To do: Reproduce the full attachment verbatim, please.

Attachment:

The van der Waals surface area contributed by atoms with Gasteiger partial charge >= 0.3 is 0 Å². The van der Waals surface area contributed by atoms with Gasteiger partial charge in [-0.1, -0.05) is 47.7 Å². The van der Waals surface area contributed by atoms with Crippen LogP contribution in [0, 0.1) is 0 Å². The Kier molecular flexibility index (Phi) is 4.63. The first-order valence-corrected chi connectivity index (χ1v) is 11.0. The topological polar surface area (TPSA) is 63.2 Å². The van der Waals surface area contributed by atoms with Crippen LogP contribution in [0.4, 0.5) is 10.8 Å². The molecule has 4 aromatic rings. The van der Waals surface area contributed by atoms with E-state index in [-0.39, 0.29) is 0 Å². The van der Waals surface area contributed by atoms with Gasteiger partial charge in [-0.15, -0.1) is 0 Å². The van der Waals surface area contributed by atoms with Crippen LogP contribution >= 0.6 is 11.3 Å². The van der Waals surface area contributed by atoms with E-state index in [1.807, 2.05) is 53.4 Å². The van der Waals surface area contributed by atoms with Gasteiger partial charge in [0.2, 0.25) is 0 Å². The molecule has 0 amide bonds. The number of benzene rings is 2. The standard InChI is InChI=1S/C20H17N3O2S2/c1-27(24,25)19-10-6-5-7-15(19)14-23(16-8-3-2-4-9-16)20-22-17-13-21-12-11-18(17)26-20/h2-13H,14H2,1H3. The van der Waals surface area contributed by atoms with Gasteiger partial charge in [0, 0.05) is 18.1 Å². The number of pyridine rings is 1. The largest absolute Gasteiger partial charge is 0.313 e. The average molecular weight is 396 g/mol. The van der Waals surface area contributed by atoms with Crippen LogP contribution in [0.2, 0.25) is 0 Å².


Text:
The van der Waals surface area contributed by atoms with Gasteiger partial charge >= 0.3 is 0 Å². The van der Waals surface area contributed by atoms with Gasteiger partial charge in [-0.1, -0.05) is 47.7 Å². The van der Waals surface area contributed by atoms with Crippen LogP contribution in [0, 0.1) is 0 Å². The Kier molecular flexibility index (Phi) is 4.63. The first-order valence-corrected chi connectivity index (χ1v) is 11.0. The topological polar surface area (TPSA) is 63.2 Å². The van der Waals surface area contributed by atoms with Crippen LogP contribution in [0.4, 0.5) is 10.8 Å². The molecule has 4 aromatic rings. The van der Waals surface area contributed by atoms with E-state index in [-0.39, 0.29) is 0 Å². The van der Waals surface area contributed by atoms with Gasteiger partial charge in [-0.15, -0.1) is 0 Å². The van der Waals surface area contributed by atoms with Crippen LogP contribution >= 0.6 is 11.3 Å². The van der Waals surface area contributed by atoms with E-state index in [1.807, 2.05) is 53.4 Å². The van der Waals surface area contributed by atoms with Gasteiger partial charge in [0.2, 0.25) is 0 Å². The molecule has 0 amide bonds. The number of benzene rings is 2. The standard InChI is InChI=1S/C20H17N3O2S2/c1-27(24,25)19-10-6-5-7-15(19)14-23(16-8-3-2-4-9-16)20-22-17-13-21-12-11-18(17)26-20/h2-13H,14H2,1H3. The van der Waals surface area contributed by atoms with Gasteiger partial charge in [0, 0.05) is 18.1 Å². The number of pyridine rings is 1. The largest absolute Gasteiger partial charge is 0.313 e. The average molecular weight is 396 g/mol. The van der Waals surface area contributed by atoms with Crippen LogP contribution in [0.2, 0.25) is 0 Å².